First, Install Syncthing:
sudo -s curl -s https://syncthing.net/release-key.txt | apt-key add - echo "deb https://apt.syncthing.net/ syncthing stable" | tee /etc/apt/sources.list.d/syncthing.list printf "Package: *\nPin: origin apt.syncthing.net\nPin-Priority: 990\n" | tee /etc/apt/preferences.d/syncthing apt update apt install syncthing exit
By default, Syncthing runs on port 8384. In order to serve multiple users, each user has to have a dedicated instance of Syncthing listening on a unique port. I found it easier to assign each user a port in 8390+ range re-using the last digit of user’s UID. The following sequense of commands would make it easier for you to automate the process of creating new istances. Note, that you might need to tweak it if your setup uses multiple IP addresses, or your users’ UIDs are not in the 1000-1009 range.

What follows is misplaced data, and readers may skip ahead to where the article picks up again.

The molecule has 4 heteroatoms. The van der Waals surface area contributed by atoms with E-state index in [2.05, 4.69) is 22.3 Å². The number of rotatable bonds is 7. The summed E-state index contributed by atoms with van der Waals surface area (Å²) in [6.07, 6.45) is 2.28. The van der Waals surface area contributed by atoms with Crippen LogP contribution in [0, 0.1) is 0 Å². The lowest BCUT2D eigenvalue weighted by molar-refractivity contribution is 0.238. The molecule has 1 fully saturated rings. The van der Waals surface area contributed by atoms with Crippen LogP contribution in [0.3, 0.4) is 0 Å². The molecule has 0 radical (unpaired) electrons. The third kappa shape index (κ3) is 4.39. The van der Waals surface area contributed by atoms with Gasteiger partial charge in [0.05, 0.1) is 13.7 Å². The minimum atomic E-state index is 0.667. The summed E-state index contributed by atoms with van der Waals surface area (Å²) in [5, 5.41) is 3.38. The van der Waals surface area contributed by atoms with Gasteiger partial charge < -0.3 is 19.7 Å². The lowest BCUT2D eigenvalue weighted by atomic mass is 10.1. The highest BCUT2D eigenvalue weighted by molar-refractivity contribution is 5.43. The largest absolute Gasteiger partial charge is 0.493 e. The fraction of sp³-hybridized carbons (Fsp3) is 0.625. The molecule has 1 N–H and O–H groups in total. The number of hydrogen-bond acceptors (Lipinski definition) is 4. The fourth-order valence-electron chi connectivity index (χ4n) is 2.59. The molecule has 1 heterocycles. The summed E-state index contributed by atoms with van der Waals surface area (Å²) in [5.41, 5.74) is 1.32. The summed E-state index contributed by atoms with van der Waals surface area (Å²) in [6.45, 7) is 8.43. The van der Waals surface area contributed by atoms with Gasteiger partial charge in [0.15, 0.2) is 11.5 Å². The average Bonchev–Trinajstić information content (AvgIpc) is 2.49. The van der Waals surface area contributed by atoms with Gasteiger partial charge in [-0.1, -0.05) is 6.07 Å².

sudo -s -u <username> cd user=$(whoami) sudo systemctl start syncthing@$user.service sudo systemctl stop syncthing@$user.service ip_address=$(hostname -I | xargs) port=$(echo $UID | sed s/^100/839/) sed -i "s/127\.0\.0\.1:8384/$ip_address:$port/" ~/.config/syncthing/config.xml sudo systemctl enable syncthing@$user.service sudo systemctl start syncthing@$user.service exit
Open web panel at
http://$ip_address:$port and protect future access with login and password.
Also, you might want to mount your server sync directory on your desktop.